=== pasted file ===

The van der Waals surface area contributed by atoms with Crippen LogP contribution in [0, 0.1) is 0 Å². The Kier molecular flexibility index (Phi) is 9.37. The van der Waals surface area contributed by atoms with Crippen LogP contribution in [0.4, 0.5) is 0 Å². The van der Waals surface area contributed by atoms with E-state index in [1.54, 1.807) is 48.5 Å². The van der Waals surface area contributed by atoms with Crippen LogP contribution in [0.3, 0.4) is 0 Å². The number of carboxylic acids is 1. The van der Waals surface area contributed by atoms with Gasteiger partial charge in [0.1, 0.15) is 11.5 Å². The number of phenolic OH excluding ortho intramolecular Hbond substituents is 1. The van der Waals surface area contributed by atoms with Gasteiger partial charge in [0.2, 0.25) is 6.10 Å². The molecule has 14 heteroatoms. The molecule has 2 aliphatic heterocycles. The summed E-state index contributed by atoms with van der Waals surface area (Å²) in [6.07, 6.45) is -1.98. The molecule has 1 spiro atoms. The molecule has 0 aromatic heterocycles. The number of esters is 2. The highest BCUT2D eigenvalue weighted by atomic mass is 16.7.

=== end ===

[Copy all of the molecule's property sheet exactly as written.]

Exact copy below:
The van der Waals surface area contributed by atoms with Crippen LogP contribution in [0, 0.1) is 0 Å². The Kier molecular flexibility index (Phi) is 9.37. The van der Waals surface area contributed by atoms with Crippen LogP contribution in [0.4, 0.5) is 0 Å². The van der Waals surface area contributed by atoms with E-state index in [1.54, 1.807) is 48.5 Å². The van der Waals surface area contributed by atoms with Crippen LogP contribution in [0.3, 0.4) is 0 Å². The number of carboxylic acids is 1. The van der Waals surface area contributed by atoms with Gasteiger partial charge in [0.1, 0.15) is 11.5 Å². The number of phenolic OH excluding ortho intramolecular Hbond substituents is 1. The van der Waals surface area contributed by atoms with Gasteiger partial charge in [0.2, 0.25) is 6.10 Å². The molecule has 14 heteroatoms. The molecule has 2 aliphatic heterocycles. The summed E-state index contributed by atoms with van der Waals surface area (Å²) in [6.07, 6.45) is -1.98. The molecule has 1 spiro atoms. The molecule has 0 aromatic heterocycles. The number of esters is 2. The highest BCUT2D eigenvalue weighted by atomic mass is 16.7.